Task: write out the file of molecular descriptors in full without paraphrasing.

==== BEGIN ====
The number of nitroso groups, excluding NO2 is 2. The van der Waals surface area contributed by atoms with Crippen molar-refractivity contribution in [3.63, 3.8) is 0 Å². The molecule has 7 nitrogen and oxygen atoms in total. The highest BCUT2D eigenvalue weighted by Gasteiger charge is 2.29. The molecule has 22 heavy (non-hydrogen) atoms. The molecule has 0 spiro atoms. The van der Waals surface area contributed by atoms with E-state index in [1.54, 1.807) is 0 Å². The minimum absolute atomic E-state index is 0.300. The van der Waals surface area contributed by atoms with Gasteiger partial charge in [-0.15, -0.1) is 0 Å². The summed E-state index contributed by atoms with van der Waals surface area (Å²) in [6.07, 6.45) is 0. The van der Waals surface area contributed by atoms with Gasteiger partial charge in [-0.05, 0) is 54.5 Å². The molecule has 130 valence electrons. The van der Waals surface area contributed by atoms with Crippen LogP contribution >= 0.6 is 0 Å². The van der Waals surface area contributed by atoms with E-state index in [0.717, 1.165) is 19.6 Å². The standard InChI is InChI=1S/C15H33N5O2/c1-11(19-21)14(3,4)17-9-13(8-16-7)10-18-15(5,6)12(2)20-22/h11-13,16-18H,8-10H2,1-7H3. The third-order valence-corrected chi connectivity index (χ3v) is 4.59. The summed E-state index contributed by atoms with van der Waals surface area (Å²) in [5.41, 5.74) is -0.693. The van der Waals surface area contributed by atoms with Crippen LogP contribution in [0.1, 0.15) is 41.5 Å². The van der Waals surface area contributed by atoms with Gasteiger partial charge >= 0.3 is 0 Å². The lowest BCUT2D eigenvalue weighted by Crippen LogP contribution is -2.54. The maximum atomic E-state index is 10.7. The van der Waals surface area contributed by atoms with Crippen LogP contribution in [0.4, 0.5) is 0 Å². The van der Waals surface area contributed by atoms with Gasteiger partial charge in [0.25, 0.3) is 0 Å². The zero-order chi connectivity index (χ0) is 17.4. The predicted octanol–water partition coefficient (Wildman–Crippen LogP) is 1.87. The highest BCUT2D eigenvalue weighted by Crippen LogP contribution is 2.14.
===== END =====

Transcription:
The number of nitroso groups, excluding NO2 is 2. The van der Waals surface area contributed by atoms with Crippen molar-refractivity contribution in [3.63, 3.8) is 0 Å². The molecule has 7 nitrogen and oxygen atoms in total. The highest BCUT2D eigenvalue weighted by Gasteiger charge is 2.29. The molecule has 22 heavy (non-hydrogen) atoms. The molecule has 0 spiro atoms. The van der Waals surface area contributed by atoms with E-state index in [1.54, 1.807) is 0 Å². The minimum absolute atomic E-state index is 0.300. The van der Waals surface area contributed by atoms with Gasteiger partial charge in [-0.15, -0.1) is 0 Å². The summed E-state index contributed by atoms with van der Waals surface area (Å²) in [6.07, 6.45) is 0. The van der Waals surface area contributed by atoms with Gasteiger partial charge in [-0.05, 0) is 54.5 Å². The molecule has 130 valence electrons. The van der Waals surface area contributed by atoms with Crippen LogP contribution >= 0.6 is 0 Å². The van der Waals surface area contributed by atoms with E-state index in [0.717, 1.165) is 19.6 Å². The standard InChI is InChI=1S/C15H33N5O2/c1-11(19-21)14(3,4)17-9-13(8-16-7)10-18-15(5,6)12(2)20-22/h11-13,16-18H,8-10H2,1-7H3. The third-order valence-corrected chi connectivity index (χ3v) is 4.59. The summed E-state index contributed by atoms with van der Waals surface area (Å²) in [5.41, 5.74) is -0.693. The van der Waals surface area contributed by atoms with Crippen LogP contribution in [0.1, 0.15) is 41.5 Å². The van der Waals surface area contributed by atoms with Gasteiger partial charge >= 0.3 is 0 Å². The lowest BCUT2D eigenvalue weighted by Crippen LogP contribution is -2.54. The maximum atomic E-state index is 10.7. The van der Waals surface area contributed by atoms with Crippen LogP contribution in [0.4, 0.5) is 0 Å². The van der Waals surface area contributed by atoms with Gasteiger partial charge in [0.25, 0.3) is 0 Å². The zero-order chi connectivity index (χ0) is 17.4. The predicted octanol–water partition coefficient (Wildman–Crippen LogP) is 1.87. The highest BCUT2D eigenvalue weighted by Crippen LogP contribution is 2.14.